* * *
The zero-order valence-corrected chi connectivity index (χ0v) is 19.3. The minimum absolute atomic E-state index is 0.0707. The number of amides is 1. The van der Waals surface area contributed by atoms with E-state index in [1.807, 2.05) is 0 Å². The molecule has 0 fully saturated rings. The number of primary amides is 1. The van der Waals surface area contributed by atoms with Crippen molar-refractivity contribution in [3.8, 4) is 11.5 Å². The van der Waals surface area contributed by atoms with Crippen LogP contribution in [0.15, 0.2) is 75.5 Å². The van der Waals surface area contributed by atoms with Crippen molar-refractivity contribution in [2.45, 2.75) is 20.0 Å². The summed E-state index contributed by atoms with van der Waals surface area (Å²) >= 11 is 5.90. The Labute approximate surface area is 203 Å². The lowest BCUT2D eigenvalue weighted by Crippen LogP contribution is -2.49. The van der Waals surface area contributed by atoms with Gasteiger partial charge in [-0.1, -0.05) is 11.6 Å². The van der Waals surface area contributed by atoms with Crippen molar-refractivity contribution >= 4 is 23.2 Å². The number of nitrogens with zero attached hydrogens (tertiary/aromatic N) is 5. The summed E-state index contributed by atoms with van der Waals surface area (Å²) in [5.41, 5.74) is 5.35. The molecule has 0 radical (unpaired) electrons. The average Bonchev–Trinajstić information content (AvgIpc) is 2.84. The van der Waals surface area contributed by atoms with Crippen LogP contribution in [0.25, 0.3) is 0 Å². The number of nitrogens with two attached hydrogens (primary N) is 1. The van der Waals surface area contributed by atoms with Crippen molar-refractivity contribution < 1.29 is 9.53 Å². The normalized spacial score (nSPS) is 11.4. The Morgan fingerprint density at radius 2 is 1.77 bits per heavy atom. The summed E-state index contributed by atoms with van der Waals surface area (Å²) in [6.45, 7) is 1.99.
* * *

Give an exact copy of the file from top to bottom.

The zero-order valence-corrected chi connectivity index (χ0v) is 19.3. The minimum absolute atomic E-state index is 0.0707. The number of amides is 1. The van der Waals surface area contributed by atoms with E-state index in [1.807, 2.05) is 0 Å². The molecule has 0 fully saturated rings. The number of primary amides is 1. The van der Waals surface area contributed by atoms with Crippen molar-refractivity contribution in [3.8, 4) is 11.5 Å². The van der Waals surface area contributed by atoms with Crippen LogP contribution in [0.15, 0.2) is 75.5 Å². The van der Waals surface area contributed by atoms with Crippen molar-refractivity contribution in [2.45, 2.75) is 20.0 Å². The summed E-state index contributed by atoms with van der Waals surface area (Å²) >= 11 is 5.90. The Labute approximate surface area is 203 Å². The lowest BCUT2D eigenvalue weighted by Crippen LogP contribution is -2.49. The van der Waals surface area contributed by atoms with Gasteiger partial charge in [-0.1, -0.05) is 11.6 Å². The van der Waals surface area contributed by atoms with Crippen molar-refractivity contribution >= 4 is 23.2 Å². The number of nitrogens with zero attached hydrogens (tertiary/aromatic N) is 5. The summed E-state index contributed by atoms with van der Waals surface area (Å²) in [5.41, 5.74) is 5.35. The molecule has 0 radical (unpaired) electrons. The average Bonchev–Trinajstić information content (AvgIpc) is 2.84. The van der Waals surface area contributed by atoms with Crippen LogP contribution in [0.25, 0.3) is 0 Å². The number of nitrogens with two attached hydrogens (primary N) is 1. The van der Waals surface area contributed by atoms with Crippen molar-refractivity contribution < 1.29 is 9.53 Å². The normalized spacial score (nSPS) is 11.4. The Morgan fingerprint density at radius 2 is 1.77 bits per heavy atom. The summed E-state index contributed by atoms with van der Waals surface area (Å²) in [6.45, 7) is 1.99.